Children’s Mental Health Week is taking place in the week of the 7th – 13th February 2022 and is a time to not only raise awareness of mental health issues amongst children, but to also offer advice and information and showcase some of the work that can be done in this area to help all children develop positive attitudes towards their mental health, and that of others too. This year’s theme is “Growing Together”, and the aim is to encourage children (and adults) to consider how they have grown, and how they can help others to grow.
According to the CMHW website, “Growing Together” is about growing emotionally and finding ways to help each other grow. Challenges and setbacks can help us to grow and adapt and trying new things can help us to move beyond our comfort zone into a new realm of possibility and potential. However, emotional growth is often a gradual process that happens over time, and sometimes we might feel a bit stuck.”
The pandemic has had a negative effect on the mental health of many people, and two years after the virus first arrived on UK shores, we may have developed strategies, vaccines and treatments to tackle the virus, but we are still many years away from seeing the full impact of lockdowns, school closures and changes to our everyday patterns of behaviour. It is more important than ever that we face up to the challenges that have been created in our population’s mental health, and absolutely vital that we find solutions to deal with the burgeoning mental health issues in our children.
A 2021 report on the “Mental Health of Children and Young People in England” has highlighted some of the main problems facing young people today reporting that since 2017, rates of probable mental disorders have increased in children aged 6 to 16 years from 1 in 9 (11.6%) to 1 in 6 (17.4%). In 17- to 19-year-olds, it increased from 1 in 10 (10.1%) to 1 in 6 (17.4%).
This means that in most classes of 30 students in mainstream schools, there are at least 5 students who are facing mental health challenges.
Nearly 40% of children aged between 6 and 16 reported a deterioration in their mental health since 2017, and this figure rose to over half (52.5%) of those aged 17 to 23 years. The report also highlighted an increase in possible eating problems and sleeping disorders as well. Clearly, the romantic, fictional notion of a carefree, stress-free childhood is not the reality that many of our children are living.
What is Children’s Mental Health Awareness Week?
In 2015, the charity, Place2Be, launched the first ever Children’s Mental Health Week to “shine a spotlight on the importance of children and young people’s mental health.” Place2Be offers a variety of different mental health and counselling services to meet schools’ needs, including in-school support, expert training and resources, and has over 25 years experience in helping young people.
2022 will be the 8th year of the week-long event and Place2Be are hoping that more people than ever will join in and spread the word. They are calling on everyone, whether they are a parent/carer, childcare professional, teacher, nursery practitioner, youth worker, or just someone who is passionate about children and young people, to sign up and do their bit. And they’ve made it easy to do as well. You can sign up for more information on the CMHW website, where you can find a lot of free resources, lesson plans, social media banners and suggested posts for the week.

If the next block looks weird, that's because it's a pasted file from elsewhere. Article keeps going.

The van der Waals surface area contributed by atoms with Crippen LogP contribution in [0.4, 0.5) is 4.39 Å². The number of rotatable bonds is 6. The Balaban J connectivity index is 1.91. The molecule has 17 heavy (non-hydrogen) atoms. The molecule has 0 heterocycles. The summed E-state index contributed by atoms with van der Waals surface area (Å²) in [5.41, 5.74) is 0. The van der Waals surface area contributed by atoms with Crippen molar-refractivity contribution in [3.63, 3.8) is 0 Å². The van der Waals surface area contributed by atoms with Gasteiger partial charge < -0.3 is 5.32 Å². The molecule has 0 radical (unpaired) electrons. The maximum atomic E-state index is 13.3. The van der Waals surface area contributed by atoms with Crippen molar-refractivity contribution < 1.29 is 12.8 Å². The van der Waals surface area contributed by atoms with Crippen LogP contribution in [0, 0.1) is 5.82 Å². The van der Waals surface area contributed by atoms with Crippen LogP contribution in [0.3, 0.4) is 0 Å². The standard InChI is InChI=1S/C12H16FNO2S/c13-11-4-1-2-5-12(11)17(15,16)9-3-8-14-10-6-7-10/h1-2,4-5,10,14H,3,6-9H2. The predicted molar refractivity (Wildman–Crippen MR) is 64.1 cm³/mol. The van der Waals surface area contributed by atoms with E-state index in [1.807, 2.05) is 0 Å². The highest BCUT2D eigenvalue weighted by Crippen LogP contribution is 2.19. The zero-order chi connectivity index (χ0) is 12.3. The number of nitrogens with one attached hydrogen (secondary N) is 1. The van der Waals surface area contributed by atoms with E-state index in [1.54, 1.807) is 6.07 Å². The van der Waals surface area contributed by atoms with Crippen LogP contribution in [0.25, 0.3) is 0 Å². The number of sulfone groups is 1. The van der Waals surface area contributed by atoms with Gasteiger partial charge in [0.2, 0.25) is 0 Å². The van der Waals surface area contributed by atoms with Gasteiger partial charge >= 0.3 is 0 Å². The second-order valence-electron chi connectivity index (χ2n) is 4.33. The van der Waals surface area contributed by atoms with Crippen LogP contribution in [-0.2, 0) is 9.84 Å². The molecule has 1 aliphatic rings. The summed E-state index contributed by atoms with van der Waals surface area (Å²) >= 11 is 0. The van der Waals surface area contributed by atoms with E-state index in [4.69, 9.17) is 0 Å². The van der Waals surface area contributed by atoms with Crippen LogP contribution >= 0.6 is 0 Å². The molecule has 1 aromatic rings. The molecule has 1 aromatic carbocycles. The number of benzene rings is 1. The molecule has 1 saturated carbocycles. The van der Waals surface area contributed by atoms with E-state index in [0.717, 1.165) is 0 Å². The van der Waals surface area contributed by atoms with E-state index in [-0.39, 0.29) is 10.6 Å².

The resources are designed to be used by schools, online lessons, home-schooling or independent learning and can be adapted to help children and young people explore the theme of “Growing Together”.
How to get involved
There are many ways to get involved in this year’s event including:
- Adding your name and ideas to the UK CMHW map by filling in a short online form
- Posting your stories and images on your social media pages using the hashtag #ChildrensMentalHealthWeek. You can also download a free social media guide which includes template posts, downloadable images, inspiring idea
- Run a fund-raising event to raise money
- Hold a “Dress to Express Day” in your setting and encourage everyone to wear whatever they want to express themselves – you can run it as a mufti day if you have a uniform or just ask people to donate £1 to the cause and dress up!
- Hold a ‘fun’ day to lighten the load and bring a bit of fun and sunshine back into everyone’s lives. You could dress in bright colours or decorate your setting with things that make you and your children smile, play games, have a party or hold a laughter session
- Get out into nature and go for a walk. This is an inexpensive and simple way to help children reconnect to their natural surroundings and exercise is a well-known tonic to help combat stress and mental health issues because it stimulates the release of dopamine and serotonin in the brain, which can improve mood
The NHS have published advice on how to improve mental well-being and suggest 5 easy ways which have been proven to help, especially with mild to moderate depression. These are:
- Connect with other people
- Be physically active
- Learn new skills
- Give to others
- Pay attention to the present moment (mindfulness)
You can find simple examples of how to do these 5 things on the website here, where you will find some simple suggestions of things to do and things to avoid.
Remember that children can often find expressing their emotions difficult and they may be unable to express how they really feel, especially younger children.
Often, when children are stressed or anxious and unable to properly express themselves verbally, they may present with challenging behaviours, so always be patient and remember that behaviour is the child’s way of communicating that something is wrong.
Let us know what you are doing to get involved in the Children’s Mental Health Awareness Week by sending us your stories and pictures to firstname.lastname@example.org.